More than 650 people have been arrested after a third night of rioting in France following a police officer fatally shooting a 17-year-old boy in the Paris suburb of Nanterre.
Protesters torched cars, barricaded streets, and hurled projectiles at police on Thursday night following an earlier peaceful vigil, called the March for Nahel, held to pay tribute to the youth.
The police officer who pulled the trigger has now apologised but violence on the streets of the capital and other French cities is continuing after the death of the boy — who has been identified only as Nahël M.
Social tension has been stirred by the incident, which is now being investigated by the police, with protests looking set to continue.
What happened to spark the Paris riots?
On Tuesday, a 17-year-old male was shot dead during a traffic stop in Nanterre.
Nahël M, as he was later named, possibly ran a red light to avoid being stopped and then got stuck in traffic.
The Nanterre prosecutor, Pascal Prache, said officers tried to stop Nahël because he looked so young and was driving a Mercedes with Polish license plates in a bus lane.
Both officers involved said they drew their guns to prevent him from fleeing.
One of the two officers “did what he thought was necessary at the moment,” lawyer Laurent-Franck Lienard told news outlet BFMTV.
The officer who made the fateful shot was handed a preliminary charge of voluntary homicide after Mr Prache said his initial investigation led him to conclude “the conditions for the legal use of the weapon were not met”.
Mr Lienard said the officer was sorry and “devastated”.
The incident was filmed by an on-looking woman.
Where are the Parisian protests and what is the background?
Nanterre is a working-class town on the western outskirts of Paris and has become the epicenter of the protests. The rioting has spread to other parts of the city and other regions in France as part of a national outcry.
Online journalist Juliette Fevre, who grew up close to Nanterre, said racial tension has been brewing in neighborhoods following the death of Adama Traoré in police custody in 2016, as well as the 2005 deaths of Zyed Benna and Bouna Traoré, which also led to riots .
She said there was a feeling that Black French residents and those of North African heritage could feel the police were taking pleasure in chasing and arresting them “for almost nothing”.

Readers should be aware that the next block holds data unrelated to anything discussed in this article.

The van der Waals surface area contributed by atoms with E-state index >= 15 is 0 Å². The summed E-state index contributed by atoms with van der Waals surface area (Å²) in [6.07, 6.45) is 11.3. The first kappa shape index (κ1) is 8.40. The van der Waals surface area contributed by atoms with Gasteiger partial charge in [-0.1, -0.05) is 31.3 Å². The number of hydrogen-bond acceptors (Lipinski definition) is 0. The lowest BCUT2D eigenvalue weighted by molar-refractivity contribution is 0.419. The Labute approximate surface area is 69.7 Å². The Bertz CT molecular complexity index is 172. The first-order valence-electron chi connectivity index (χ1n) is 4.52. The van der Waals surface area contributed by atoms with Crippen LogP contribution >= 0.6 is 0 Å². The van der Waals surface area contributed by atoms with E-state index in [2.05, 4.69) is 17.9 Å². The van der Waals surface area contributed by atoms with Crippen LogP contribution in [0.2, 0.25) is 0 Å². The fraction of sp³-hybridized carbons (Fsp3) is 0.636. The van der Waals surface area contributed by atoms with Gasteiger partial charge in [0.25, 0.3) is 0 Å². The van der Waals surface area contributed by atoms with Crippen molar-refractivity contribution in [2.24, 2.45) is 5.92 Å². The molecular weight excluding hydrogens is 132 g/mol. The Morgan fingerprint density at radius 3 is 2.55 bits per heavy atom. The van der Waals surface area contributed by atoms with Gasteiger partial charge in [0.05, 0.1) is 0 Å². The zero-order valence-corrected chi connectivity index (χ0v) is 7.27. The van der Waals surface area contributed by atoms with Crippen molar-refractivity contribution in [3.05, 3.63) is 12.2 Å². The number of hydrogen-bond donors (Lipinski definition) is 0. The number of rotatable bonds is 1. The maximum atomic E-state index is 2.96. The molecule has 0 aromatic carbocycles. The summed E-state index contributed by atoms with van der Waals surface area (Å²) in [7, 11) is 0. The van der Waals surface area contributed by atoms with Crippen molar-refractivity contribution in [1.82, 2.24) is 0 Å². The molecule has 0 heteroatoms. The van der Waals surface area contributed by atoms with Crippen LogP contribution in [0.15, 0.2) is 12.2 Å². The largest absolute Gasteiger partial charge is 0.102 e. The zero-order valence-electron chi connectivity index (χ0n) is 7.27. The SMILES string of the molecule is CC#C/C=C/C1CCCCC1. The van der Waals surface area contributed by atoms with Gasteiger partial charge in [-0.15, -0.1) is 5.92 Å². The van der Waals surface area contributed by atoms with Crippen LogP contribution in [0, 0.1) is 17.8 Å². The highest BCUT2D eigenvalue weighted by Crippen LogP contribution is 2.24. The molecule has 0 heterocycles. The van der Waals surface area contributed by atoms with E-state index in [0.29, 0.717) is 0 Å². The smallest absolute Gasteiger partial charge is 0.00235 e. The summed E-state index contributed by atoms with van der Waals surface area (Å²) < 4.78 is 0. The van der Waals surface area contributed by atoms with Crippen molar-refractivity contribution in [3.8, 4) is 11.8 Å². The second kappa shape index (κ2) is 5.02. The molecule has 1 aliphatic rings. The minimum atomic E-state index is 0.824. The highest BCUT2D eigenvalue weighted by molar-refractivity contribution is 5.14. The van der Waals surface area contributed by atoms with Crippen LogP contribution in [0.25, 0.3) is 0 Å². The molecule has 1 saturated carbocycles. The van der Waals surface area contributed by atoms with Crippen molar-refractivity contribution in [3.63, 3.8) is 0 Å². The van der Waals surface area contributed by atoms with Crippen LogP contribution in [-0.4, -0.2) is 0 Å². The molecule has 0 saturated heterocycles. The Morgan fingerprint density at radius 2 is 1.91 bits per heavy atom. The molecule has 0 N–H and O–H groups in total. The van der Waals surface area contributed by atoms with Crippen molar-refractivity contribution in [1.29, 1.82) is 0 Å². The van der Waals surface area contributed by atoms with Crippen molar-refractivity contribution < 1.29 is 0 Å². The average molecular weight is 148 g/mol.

“Nahël had troubles with the police for refusing to co-operate but people were angry because the policeman wasn’t threatened [by him],” she said. “By all means, Nahël didn’t deserve to die.”
What do the French protesters want?
Ms Fevre said, “Protesters wanted justice for Nahël at first. Now, it’s turning into something bigger. Nahël was a first spark, a trigger.
“People are lacking good housing, good public services, good education and opportunities.”
France has seen recent unrest in response to attempted reforms by Emmanuel Macron which have been seen to “increase social gaps”.
The protests have been spreading, Ms Fevre said, thanks to social media and in particular Snapchat. She said the app has allowed those protesters, mainly from working-class backgrounds and living in the suburbs, to “tell their own story”.
She added: “They’re burning cars and stores, they destroyed the Louis Vuitton shop on the Champs Elysees, and entered McDonald’s, Nike stores, Action stores… Basically, people are angry that it’s more difficult for them to win. And they come from everywhere in France, mainly working-class areas with strong social issues because of poverty.”
What has Macron said about the Paris riots?
French president Emmanuel Macron held an emergency security meeting on Thursday about the violence, and is set to hold another today (Friday).
“These acts are totally unjustifiable,” Mr. Macron said at the beginning of the meeting, which aimed at securing hot spots and planning for the coming days “so full peace can return”.
Is it still safe to go to Paris?
The UK foreign office has not issued a travel warning for France.
“Since June 27, protests have taken place in Paris and other locations across France. Some have turned violent,” a statement of advice reads.
“The protests may lead to disruptions to road travel or targeting of parked cars in areas where protests take place.
“You should monitor the media, avoid protests, check the latest advice with operators when traveling, and follow the advice of the authorities.”
Around 17 million British visits are made to France every year and the vast majority of visits are trouble free.
The Foreign Office has advised the public to take out travel insurance and check the policy or wording of the documents.
Visitors to Toulouse and Lille, where there have also been riots, have also been advised to be cautious.